A day ago, after a story in USA Today that has since been taken off its website, the Jewish community in the United States was enraged to evidently learn that Delta Airlines, which made Saudi Arabian Airlines one of its partner airlines, would not let Jewish passengers fly on Delta to Saudi Arabia.

As the newspaper noted, Delta immediately offered its own explanation written by Delta spokesman Trebor Banstetter. His statement proclaimed that “Delta does not discriminate,” but that questions had been raised “about whether Saudi Arabian Airlines’ membership in SkyTeam means Delta is adopting any type of policies that could present barriers to travel for some passengers, including Jewish customers.” Banstetter then noted that all restrictions to admission to any country are set by that country’s authorities, not by any airline, and that they apply to anyone entering the country in question, regardless of how they come. Any airline, he noted, has to comply by law with the constraints imposed upon it by a country, including Saudi Arabia.

Religion News Service noted that “Saudi Arabia bans anyone with an Israeli stamp in their passport from entering the country, even in transit. Many Jews believe the kingdom has also withheld visas from travelers with Jewish-sounding names.” The USA Today story notes that one rabbi informed them that many Jewish professionals engaged in business with the Saudis do go there regularly. (This is certainly true. I myself know many Jewish journalists and writers who have gone to Saudi Arabia on trips approved by the Saudi regime.)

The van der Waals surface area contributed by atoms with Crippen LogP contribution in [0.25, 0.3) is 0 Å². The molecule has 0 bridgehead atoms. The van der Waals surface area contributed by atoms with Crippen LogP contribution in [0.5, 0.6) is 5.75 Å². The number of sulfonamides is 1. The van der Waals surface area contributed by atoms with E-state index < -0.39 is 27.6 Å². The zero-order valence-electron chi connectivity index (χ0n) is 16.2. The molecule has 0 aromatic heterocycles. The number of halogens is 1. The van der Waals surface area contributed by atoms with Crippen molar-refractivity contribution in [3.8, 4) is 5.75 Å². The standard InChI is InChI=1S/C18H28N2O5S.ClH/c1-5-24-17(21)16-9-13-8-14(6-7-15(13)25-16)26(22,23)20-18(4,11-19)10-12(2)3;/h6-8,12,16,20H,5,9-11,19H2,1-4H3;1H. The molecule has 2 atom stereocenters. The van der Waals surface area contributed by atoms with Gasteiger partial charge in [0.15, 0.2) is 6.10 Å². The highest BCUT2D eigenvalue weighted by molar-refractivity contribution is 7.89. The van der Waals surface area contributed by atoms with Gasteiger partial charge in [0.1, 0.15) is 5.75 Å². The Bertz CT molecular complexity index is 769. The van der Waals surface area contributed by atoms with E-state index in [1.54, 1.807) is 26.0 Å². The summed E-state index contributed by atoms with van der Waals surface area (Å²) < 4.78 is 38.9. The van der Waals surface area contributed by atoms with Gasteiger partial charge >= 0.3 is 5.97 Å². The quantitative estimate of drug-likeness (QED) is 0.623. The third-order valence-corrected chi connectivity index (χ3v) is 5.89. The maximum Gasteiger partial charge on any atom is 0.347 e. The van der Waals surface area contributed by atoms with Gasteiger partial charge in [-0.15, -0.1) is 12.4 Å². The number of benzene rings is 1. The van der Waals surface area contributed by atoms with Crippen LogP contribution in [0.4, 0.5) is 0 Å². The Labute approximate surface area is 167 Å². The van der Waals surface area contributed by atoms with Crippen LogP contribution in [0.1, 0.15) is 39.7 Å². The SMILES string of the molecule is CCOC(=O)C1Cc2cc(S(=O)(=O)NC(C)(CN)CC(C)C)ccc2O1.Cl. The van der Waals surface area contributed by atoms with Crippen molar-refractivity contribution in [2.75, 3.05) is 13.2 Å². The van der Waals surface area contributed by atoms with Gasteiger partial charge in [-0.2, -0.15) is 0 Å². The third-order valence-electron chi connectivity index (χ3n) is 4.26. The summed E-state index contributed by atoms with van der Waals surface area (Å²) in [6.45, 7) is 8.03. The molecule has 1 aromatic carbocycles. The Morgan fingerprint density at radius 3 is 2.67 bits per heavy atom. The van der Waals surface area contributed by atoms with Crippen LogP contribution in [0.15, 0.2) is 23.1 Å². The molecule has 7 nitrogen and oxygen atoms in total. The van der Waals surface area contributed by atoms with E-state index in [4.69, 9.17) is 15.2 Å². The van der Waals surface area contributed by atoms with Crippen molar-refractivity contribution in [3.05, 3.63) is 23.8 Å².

Is Delta therefore off the hook? Not according to Rabbi Jason Miller, who aptly points out that the real issue is that Delta has added Saudi Arabian Airlines to its Sky Team Alliance of partner airlines — a step that obviously it did not have to take. This action means, in effect, that Jews who seek to fly there will in fact be taken off the plane. Delta says that if it did bring someone with an Israeli stamp in his or her passport or a Jewish American to Saudi Arabia on one of its flights, it could be fined a stiff penalty.

As Rabbi Miller correctly writes:

The issue here is one of principle. Delta isn’t being forced to include Saudi Arabian Airlines into its Sky Team Alliance. In fact, Delta could stand on principle and refuse to include Saudi Arabian Airlines based on its discriminatory policy. No, it’s not Delta’s fault that the Saudi government is anti-Semitic, but it doesn’t have to go along with it. It’s as if the Saudis are telling Delta that when it comes to Jewish passengers it’s name should become an acronym: “Don’t Even Let Them Aboard.”

All airlines tell passengers when they depart: “You have a choice, and we thank you for flying” United, or American, or Delta. In some major cities that are hubs, like Atlanta or now evidently Michigan, it’s hard not to get a flight other than Delta. So, as long as Delta allows an airline into its partnership alliance that does discriminate — even though Delta itself does not — I would suggest an appropriate measure.

Until Delta drops Saudi Arabian Airlines from its roster of partners, let’s circulate a pledge that we will not fly Delta and will always seek other airlines first before going on Delta. And for those who have Delta cards for point accumulation, a nice letter to their management informing them of this would create a great deal of pressure for them to drop Saudi Arabian Airlines as a partner.